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Elm Street. 12:30 PM Central Standard Time. Texas. Dealey Plaza. November 22nd. Dallas. 1963. Second shot.
I remember 9/11. It was my wedding anniversary after all.
I remember Challenger. How sad it is that I can't simply mention when we lost the shuttle because then you wouldn't know which one I was talking about.
I remember when John Lennon was shot. The news interrupted my after school TV programs that day, and I (who was not raised on The Beatles like almost everyone else my age) wondered what the big deal was about the death of this middle-aged guy with glasses and long hair.
For the most excusable of reasons, I will never remember the assassination of John F. Kennedy. That doesn't mean, though, that I haven't been touched by his passing.
Until 9/11, I had never experienced the bereavement of an entire country. Alone in my living room, in front of the television, I cried like a little girl during the live feed of the opening ceremony for the Olympics that winter in Salt Lake City. When they brought out the flag from Ground Zero, and with it the accompanying quiet respect and solemnity, I felt a part of me had finally grown up in the saddest of ways.
This is what it means for a nation to mourn, I told myself. May I never feel this way again.
This summer, Candy had a business trip to Dallas-Fort Worth during the week of Independence Day. I tagged along and hung out in the hotel room most of the time.
We decided the best place to spend the Fourth of July was at the former Dallas book despitory, now converted to a museum and memorial called The Sixth Floor Museum. It is your Link of the Day.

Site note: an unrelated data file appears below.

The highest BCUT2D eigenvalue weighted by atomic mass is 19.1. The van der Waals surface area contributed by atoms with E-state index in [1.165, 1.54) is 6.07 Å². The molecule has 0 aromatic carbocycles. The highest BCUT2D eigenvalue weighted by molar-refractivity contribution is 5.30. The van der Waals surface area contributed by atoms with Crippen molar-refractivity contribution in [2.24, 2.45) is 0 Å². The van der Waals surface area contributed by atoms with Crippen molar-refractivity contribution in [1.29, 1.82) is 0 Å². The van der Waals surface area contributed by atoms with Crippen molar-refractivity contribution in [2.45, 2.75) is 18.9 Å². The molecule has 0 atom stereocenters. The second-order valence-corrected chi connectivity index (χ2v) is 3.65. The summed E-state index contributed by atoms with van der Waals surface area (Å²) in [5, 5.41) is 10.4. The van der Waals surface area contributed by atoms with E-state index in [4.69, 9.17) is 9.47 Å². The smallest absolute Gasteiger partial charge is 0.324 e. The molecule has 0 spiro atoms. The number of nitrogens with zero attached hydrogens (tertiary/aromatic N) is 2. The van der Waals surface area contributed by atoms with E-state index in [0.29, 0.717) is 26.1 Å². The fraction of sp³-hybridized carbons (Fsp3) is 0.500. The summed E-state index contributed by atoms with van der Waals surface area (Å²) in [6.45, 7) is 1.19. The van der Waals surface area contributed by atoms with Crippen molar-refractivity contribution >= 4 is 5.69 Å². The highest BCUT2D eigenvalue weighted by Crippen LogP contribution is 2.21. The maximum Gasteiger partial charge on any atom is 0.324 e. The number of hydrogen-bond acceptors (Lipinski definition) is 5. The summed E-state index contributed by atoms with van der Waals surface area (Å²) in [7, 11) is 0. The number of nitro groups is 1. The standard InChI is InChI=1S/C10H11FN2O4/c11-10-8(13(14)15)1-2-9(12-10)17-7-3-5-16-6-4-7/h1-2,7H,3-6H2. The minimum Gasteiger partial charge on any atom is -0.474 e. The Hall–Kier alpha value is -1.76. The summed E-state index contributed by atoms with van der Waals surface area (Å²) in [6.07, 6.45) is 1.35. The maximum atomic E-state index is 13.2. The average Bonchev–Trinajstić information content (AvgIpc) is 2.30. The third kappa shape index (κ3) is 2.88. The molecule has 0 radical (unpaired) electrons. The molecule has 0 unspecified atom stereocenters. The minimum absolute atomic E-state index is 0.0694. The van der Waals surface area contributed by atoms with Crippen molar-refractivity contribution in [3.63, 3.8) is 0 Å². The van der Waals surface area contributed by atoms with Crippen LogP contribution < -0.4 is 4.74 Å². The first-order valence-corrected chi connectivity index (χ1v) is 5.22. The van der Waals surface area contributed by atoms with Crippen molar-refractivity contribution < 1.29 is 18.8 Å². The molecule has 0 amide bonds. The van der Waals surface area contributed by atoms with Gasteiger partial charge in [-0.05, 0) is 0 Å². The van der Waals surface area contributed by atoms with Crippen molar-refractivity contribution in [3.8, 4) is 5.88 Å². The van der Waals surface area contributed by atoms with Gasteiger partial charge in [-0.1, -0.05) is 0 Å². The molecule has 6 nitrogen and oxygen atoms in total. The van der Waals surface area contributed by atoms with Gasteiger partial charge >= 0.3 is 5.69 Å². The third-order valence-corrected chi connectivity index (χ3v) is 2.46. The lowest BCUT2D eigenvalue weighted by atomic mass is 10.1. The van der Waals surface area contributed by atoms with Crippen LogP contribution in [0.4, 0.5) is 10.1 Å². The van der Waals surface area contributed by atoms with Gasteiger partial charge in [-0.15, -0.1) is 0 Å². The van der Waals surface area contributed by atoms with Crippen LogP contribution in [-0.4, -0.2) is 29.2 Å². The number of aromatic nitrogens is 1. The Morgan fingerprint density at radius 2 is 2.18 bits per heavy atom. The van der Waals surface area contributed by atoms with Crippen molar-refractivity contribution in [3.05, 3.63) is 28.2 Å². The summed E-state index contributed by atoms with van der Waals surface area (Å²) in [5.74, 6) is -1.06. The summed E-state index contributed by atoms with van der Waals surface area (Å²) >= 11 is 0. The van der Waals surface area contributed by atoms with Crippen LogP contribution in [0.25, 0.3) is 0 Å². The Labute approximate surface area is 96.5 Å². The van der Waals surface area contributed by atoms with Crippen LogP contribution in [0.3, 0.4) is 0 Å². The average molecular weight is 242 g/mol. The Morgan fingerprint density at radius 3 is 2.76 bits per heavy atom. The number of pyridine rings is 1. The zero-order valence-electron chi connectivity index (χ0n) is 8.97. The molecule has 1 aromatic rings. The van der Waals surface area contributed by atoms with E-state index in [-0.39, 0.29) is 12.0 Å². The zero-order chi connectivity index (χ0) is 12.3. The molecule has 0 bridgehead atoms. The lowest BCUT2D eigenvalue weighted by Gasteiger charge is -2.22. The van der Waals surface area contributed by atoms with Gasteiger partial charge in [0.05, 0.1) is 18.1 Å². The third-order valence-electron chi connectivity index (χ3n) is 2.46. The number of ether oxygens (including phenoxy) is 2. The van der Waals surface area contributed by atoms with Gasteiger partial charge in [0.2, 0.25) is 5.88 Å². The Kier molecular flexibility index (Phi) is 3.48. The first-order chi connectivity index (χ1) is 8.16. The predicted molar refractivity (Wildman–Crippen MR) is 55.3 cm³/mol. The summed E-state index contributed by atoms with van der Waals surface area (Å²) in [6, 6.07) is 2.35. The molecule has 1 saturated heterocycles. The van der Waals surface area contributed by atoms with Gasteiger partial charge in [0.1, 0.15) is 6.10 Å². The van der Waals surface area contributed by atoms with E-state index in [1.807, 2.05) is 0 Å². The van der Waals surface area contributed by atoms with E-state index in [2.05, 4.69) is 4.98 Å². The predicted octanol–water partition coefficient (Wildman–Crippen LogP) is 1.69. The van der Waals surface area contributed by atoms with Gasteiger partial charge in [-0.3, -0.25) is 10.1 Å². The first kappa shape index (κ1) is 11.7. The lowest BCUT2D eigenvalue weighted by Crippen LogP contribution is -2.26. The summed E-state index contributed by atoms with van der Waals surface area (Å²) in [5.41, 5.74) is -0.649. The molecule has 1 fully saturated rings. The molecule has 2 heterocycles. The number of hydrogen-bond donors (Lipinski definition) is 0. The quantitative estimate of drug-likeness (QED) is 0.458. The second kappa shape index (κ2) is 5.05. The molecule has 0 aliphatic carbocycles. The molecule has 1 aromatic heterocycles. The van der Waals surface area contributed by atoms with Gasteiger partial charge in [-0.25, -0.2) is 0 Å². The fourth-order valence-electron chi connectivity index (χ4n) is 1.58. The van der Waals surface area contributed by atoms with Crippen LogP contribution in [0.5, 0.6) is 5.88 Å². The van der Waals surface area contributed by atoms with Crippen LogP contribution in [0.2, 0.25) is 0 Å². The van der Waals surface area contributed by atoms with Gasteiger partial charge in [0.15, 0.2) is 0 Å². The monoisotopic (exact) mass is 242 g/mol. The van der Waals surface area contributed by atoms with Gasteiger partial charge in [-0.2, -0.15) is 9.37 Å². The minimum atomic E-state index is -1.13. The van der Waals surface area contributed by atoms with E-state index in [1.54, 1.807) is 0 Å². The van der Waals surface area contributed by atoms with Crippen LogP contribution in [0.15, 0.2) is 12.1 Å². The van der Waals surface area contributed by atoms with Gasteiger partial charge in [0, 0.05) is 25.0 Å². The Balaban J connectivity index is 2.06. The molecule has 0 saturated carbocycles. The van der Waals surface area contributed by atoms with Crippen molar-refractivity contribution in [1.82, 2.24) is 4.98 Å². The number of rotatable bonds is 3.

Inside, the walls are dripping with history. Like some mythological character who re-creates the world everyday took long sheets and chunks of November 22, 1963, and flung them all about the insides of the book depository for safe keeping. They have everything. Film, video, photos, newspapers. Anything and everything about John Fitzgerald Kennedy and his terrible final day.
I didn't know how I would react. By the time I was almost done with the tour, I hadn't cried, but then I saw the unexpected. There was a single place setting of beautiful china and real silver silverware. It was intended for Kennedy's use at his destination that day. A simple, elegant setting for a lunch that was never served (let alone enjoyed).
I don't know what it was about that plate and cup and saucer. That fork and knife. That napkin. Somehow it made it real. This was an actual man who lived, and he was taken away from us.
I staggered away with a hard knot in my throat only to find a film running of all the different tributes around the world that occurred shortly after his death. The prayer vigil in India. The light parade in Germany. Here was how the world mourns.
Now, after 9/11, I think I understand why my family spoke about Kennedy the way they did. The subtext was, "You will never understand. You are blessed for not being here then. But you are cursed for not being able to hear the dirges sung and the death bells that rang out in real time around the world when they happened as they happened, instead of seeing them in retrospectives on television many years after with commentaries of what you missed."
Unfortunately, my generation now has its own subtext for those men and women yet to be born, doomed to their own birthright of ignorance.
An ignorance we may one day envy.
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